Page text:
A computed tomography scan, commonly referred to as a CT scan, is a diagnostic medical imaging exam. CT uses X-rays to produce multiple detailed images of inside the body, including organs, blood vessels and other soft tissues.
CT scans may use a contrast agent to better visualize internal organs and tissues in the images. Contrast is typically given through an IV line or taken by mouth.
CT Scan: What You Need to Know
- CT scans are used to help diagnose a range of conditions including infections, cancer, heart disease, internal injury, musculoskeletal disorders or gastrointestinal disease.
- CT is also used as part of other radiology exams and procedures, such as a fluid or tissue biopsy, computer tomography angiography, virtual colonoscopy or PET/CT scans.
- CT scans use a small amount of X-ray radiation to generate images. A patient's exam dose is customized to ensure the best possible image quality while minimizing radiation dose.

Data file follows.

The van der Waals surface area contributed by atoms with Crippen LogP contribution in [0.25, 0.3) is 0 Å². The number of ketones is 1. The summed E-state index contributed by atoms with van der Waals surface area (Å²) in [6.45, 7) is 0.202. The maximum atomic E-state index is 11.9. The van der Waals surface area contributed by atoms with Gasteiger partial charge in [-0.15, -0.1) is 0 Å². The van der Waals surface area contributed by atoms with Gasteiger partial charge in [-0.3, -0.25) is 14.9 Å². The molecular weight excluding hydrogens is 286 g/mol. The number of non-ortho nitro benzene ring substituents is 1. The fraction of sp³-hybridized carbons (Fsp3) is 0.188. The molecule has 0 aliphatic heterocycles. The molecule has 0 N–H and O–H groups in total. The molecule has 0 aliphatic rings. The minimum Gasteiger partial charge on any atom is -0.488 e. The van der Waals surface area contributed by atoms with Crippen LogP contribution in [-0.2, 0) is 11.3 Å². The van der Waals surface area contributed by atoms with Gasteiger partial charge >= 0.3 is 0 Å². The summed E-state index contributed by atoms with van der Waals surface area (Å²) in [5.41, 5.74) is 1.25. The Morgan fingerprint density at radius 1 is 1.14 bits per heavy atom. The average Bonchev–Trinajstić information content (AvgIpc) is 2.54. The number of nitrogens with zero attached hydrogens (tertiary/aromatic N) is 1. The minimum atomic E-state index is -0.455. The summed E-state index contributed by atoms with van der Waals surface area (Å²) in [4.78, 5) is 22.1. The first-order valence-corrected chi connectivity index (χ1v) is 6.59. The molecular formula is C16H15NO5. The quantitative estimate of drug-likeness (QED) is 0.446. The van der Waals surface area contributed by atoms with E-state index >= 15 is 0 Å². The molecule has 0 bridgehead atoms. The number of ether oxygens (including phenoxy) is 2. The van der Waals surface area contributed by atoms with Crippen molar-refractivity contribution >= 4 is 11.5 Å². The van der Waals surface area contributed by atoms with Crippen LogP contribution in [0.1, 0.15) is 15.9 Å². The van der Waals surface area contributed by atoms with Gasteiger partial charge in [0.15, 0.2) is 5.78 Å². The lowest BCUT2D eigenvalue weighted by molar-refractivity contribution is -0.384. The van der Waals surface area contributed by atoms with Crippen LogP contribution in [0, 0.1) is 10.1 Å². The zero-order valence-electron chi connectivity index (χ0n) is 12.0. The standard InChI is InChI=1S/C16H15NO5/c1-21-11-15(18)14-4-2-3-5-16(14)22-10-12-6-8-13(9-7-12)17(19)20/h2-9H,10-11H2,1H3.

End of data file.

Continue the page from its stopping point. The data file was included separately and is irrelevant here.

- A CT scan can be safely performed if you have an implanted device, such as an insulin pump or pacemaker.
Why Choose Johns Hopkins Radiology for CT scans?
Our diagnostic radiologists have subspecialty training in interpreting CT images of all areas of the body. Our state-of-the-art equipment and technology are combined with providing the highest level of patient care.
Find a Johns Hopkins radiologist who specializes in CT scans.
Bone density scans may be done on an outpatient basis or as part of a hospital stay. A bone density scan using DEXA or CT are offered at all of our locations. To schedule an exam, call 443-997-7237.